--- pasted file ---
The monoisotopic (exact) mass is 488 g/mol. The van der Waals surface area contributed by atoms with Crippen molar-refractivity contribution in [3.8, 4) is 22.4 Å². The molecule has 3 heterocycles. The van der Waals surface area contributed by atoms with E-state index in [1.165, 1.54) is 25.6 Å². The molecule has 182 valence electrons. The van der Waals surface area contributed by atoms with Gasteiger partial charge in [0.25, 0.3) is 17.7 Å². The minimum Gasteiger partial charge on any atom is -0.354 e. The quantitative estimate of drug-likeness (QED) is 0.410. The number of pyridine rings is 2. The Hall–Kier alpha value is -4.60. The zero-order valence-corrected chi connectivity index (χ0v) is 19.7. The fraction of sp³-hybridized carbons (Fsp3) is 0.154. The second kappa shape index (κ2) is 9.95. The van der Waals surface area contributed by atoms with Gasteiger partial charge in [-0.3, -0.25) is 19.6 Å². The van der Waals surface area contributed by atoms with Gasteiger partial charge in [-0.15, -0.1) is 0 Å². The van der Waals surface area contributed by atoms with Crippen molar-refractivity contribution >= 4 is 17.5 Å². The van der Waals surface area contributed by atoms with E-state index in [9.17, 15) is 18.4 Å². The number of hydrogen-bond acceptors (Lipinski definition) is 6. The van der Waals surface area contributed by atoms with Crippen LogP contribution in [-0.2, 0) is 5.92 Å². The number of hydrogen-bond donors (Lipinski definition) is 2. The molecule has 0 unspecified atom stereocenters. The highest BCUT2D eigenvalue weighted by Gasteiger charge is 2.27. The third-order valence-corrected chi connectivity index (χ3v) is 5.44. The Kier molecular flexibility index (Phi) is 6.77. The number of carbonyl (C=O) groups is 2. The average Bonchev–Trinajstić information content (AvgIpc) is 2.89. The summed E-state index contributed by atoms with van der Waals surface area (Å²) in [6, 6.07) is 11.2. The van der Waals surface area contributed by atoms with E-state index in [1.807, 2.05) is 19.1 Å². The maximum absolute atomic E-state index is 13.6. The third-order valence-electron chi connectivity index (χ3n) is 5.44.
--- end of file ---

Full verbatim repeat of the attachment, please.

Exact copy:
The monoisotopic (exact) mass is 488 g/mol. The van der Waals surface area contributed by atoms with Crippen molar-refractivity contribution in [3.8, 4) is 22.4 Å². The molecule has 3 heterocycles. The van der Waals surface area contributed by atoms with E-state index in [1.165, 1.54) is 25.6 Å². The molecule has 182 valence electrons. The van der Waals surface area contributed by atoms with Gasteiger partial charge in [0.25, 0.3) is 17.7 Å². The minimum Gasteiger partial charge on any atom is -0.354 e. The quantitative estimate of drug-likeness (QED) is 0.410. The number of pyridine rings is 2. The Hall–Kier alpha value is -4.60. The zero-order valence-corrected chi connectivity index (χ0v) is 19.7. The fraction of sp³-hybridized carbons (Fsp3) is 0.154. The second kappa shape index (κ2) is 9.95. The van der Waals surface area contributed by atoms with Gasteiger partial charge in [-0.3, -0.25) is 19.6 Å². The van der Waals surface area contributed by atoms with Gasteiger partial charge in [-0.15, -0.1) is 0 Å². The van der Waals surface area contributed by atoms with Crippen molar-refractivity contribution >= 4 is 17.5 Å². The van der Waals surface area contributed by atoms with E-state index in [9.17, 15) is 18.4 Å². The number of hydrogen-bond acceptors (Lipinski definition) is 6. The van der Waals surface area contributed by atoms with Crippen LogP contribution in [-0.2, 0) is 5.92 Å². The number of hydrogen-bond donors (Lipinski definition) is 2. The molecule has 0 unspecified atom stereocenters. The highest BCUT2D eigenvalue weighted by Gasteiger charge is 2.27. The third-order valence-corrected chi connectivity index (χ3v) is 5.44. The Kier molecular flexibility index (Phi) is 6.77. The number of carbonyl (C=O) groups is 2. The average Bonchev–Trinajstić information content (AvgIpc) is 2.89. The summed E-state index contributed by atoms with van der Waals surface area (Å²) in [6, 6.07) is 11.2. The van der Waals surface area contributed by atoms with E-state index in [1.807, 2.05) is 19.1 Å². The maximum absolute atomic E-state index is 13.6. The third-order valence-electron chi connectivity index (χ3n) is 5.44.